Human Resources

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Human Resources

1. The department of a company that deals with hiring and retaining employees, firing those who do not perform, and managing disputes between employees or between an employee and a manager. Human resources departments often manage pensions, insurance, and other benefits as well. They are most common in medium- and large-sized companies.

2. See: Human Capital.
References in periodicals archive ?
When considering the factors receiving lower evaluations by the human resource managers it must be realized that, none of the scores on a four point scale indicated on Table 1, page 11 are considered to be low.
The human resource managers scored "using and interpreting tables and graphs" low on the scale and also knowledge of "distance communications technologies" received a relatively low score.
The human resource managers indicated that integrity and recognition of appropriate confidentiality in communication were the highest traits needed for recent business college graduates to possess.
In view of the recent corporate scandals it is not surprising that the human resource managers would place a heavy emphasis on competencies related to communication integrity and appropriate confidentiality.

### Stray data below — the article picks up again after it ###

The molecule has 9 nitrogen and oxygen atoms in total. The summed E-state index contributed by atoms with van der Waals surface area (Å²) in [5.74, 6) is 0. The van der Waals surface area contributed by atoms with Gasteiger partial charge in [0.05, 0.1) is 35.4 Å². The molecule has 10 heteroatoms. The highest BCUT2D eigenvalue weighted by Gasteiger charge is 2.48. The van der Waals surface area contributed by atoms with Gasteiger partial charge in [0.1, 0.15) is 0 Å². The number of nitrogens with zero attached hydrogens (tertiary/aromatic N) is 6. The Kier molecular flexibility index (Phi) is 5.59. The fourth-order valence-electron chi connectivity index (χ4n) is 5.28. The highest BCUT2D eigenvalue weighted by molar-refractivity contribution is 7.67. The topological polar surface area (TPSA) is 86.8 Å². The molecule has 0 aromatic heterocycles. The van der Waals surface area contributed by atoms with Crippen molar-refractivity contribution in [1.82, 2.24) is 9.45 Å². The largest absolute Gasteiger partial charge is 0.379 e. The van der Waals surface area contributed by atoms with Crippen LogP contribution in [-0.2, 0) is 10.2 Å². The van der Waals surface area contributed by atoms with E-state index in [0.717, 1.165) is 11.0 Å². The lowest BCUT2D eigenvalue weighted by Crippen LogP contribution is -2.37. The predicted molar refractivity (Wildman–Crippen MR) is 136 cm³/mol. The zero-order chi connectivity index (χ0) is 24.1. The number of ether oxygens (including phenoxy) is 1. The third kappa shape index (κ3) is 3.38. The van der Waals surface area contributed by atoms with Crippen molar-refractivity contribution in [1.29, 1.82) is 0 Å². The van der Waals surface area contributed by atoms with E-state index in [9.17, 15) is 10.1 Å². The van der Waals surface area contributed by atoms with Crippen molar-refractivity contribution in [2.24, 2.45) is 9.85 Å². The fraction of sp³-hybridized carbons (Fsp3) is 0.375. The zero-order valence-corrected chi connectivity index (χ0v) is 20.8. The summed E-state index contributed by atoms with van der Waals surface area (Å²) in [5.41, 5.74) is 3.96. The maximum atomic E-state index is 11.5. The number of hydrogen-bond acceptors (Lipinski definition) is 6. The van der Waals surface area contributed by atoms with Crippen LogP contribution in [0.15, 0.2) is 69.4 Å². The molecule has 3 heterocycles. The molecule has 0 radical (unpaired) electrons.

When considering curriculum revisions and changes, the views of the corporation human resource managers is an essential input.
Table 1 Human Resource Managers Evaluation of Communication Competencies Rank Weighted Average 1.
This paper describes some of the ways in which the interactive practices of human resource managers avoid trouble by creating and sustaining fair organization for themselves and others.
Thus, the taken-for-granted speaking practices that constitute attributes of consistency or fairness are of theoretical interest, and, as human resource managers themselves state, human resources work is relational (Forray 1998).
We present examples of verbal interactions between human resource managers and other employees in a number of different organizational settings.
This approach focuses on the way in which human resource managers themselves are creating what they consider to be 'fair organization'.
In other words, it is on these occasions that human resource managers must work to sustain the sense that 'nothing unusual is happening here' (Emerson 1970).
In avoiding inconsistency, human resource managers must dissuade others from a proposed course of action if that proposed action can be viewed as being inconsistent with past actions.

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